This letter was written by Samuel G. Murphy of Co. G, 71st Pennsylvania Infantry. Not much is known of Samuel except that his wife, Julia, filed a “widow’s Pension” after his death in 1891 from someplace in New York State. Samuel addressed the letter to his “brother and sister”—the envelope directed to “Mrs. William Murphy” in New York City—but I have not been able to find any genealogical records to connect the correspondents.
The 71st Pennsylvania was raised in the Philadelphia area by Oregon Senator Edward Baker, a good friend of Abraham Lincoln’s. It was originally called the 1st California Brigade in deference to Baker’s wishes—he being the regiment’s first Colonel—and consisted of 15 companies instead of the standard 10. After Colonel Baker was killed in the Battle of Ball’s Bluff [see header image] on 21 October 1861, the regiment was renamed the 71st Pennsylvania and it was brigaded with three other regiments to become the Philadelphia Brigade.
According to the Daily National Republican of 28 October 1861, Samuel was among the wounded at the Battle of Ball’s Bluff. We only know his wound was to his “leg.” Clearly the wound not disabling, however, as he was with his regiment on the Peninsular Campaign the following summer when he wrote this letter in June from Fair Oak Station, Virginia. The company roster reveals that Samuel was also wounded at ‘The Angle” at Gettysburg on 3 July 1863. This wound must have been more serious and caused him to leave the regiment for he was not present when they mustered out of the service.
[Note: This letter is from the private collection of Jim Doncaster and is published by express consent.]
Camp at Fair Oak Station near Richmond, Va.
Sunday, June 15th 1862
Dear Brother & Sister,
I again sit down to write you these few lines hoping they will find you all in the enjoyment of good health as this leaves us both in good health at present. Thank God for all His kind mercies to us.
Dear sister, I received the 2nd
Northern Whig newsletter this morning. I have sent you two letters before with 5 dollars in each one which I hope you have received before this. I also send you 5 more in this making 15 dollars in all. And of course you know what to do with it. Put it to the other for me.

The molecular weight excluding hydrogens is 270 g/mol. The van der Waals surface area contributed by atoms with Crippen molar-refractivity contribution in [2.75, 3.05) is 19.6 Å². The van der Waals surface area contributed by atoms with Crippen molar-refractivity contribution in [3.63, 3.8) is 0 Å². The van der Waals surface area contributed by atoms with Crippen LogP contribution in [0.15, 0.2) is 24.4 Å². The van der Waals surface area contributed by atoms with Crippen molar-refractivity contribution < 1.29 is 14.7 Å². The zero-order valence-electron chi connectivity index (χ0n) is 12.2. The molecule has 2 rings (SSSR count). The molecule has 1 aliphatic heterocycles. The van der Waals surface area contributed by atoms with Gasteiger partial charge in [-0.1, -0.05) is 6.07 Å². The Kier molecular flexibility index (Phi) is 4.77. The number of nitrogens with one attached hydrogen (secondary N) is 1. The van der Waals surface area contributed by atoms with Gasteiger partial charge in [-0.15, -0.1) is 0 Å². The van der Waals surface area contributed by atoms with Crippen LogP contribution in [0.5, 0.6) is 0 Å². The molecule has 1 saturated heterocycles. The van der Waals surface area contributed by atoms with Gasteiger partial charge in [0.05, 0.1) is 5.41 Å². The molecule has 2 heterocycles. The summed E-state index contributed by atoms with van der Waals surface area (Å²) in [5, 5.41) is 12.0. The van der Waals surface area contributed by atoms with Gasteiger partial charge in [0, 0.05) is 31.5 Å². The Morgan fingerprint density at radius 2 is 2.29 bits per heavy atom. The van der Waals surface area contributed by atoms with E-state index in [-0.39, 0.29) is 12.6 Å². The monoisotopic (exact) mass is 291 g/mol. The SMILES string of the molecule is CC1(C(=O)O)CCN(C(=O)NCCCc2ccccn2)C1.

There was a Flag of Truce came in here on Friday for the trunk & some money for the Lieutenant-Colonel [William Lovering Curry] of the 106th Pennsylvania Regiment in our Brigade. He was Field Officer of the Day on Tuesday last [9 June 1862] and at night, he was going round to see how the pickets were posted after the disturbance and got outside of our lines for they run like a horse shoe or a half moon, and it is very easy to get [a]stray at night and [he] was taken prisoner and a request that they would stop picket firing if we would do the same. That has always been our principle.
Company A & us—Co. G—went on yesterday, Saturday. [Co.] A went on the daytime and we went on at night. The one is on post; the other the reserve. After we had been out about 2 hours, a few of the Rebels commenced firing a few shots in front of us to find out our position. We shot one of them with a ball & buckshot. You ought to hear him holler. Seven of them made for to get his body but a few shots soon scattered them. I guess he died soon afterwards. We were relieved this morning at 8 o’clock. We were in about 2 hours when they made a break on our pickets and the 81st Pennsylvania on the left of ours. There was 2 men wounded in Company I of our regiment. One had 4 balls go through him and the other had 2. I guess they will both recover. The 81st had 1 captain killed & 4 privates wounded but everything is quiet again.
Monday morning. Everything is quiet today for so far. I have little more to say at present. Give my regards to all enquiring friends—Lady friends in particular.
I now conclude with my love to you all. No more at present but remain your loving brother. Address as usual. Write soon, S. G. M.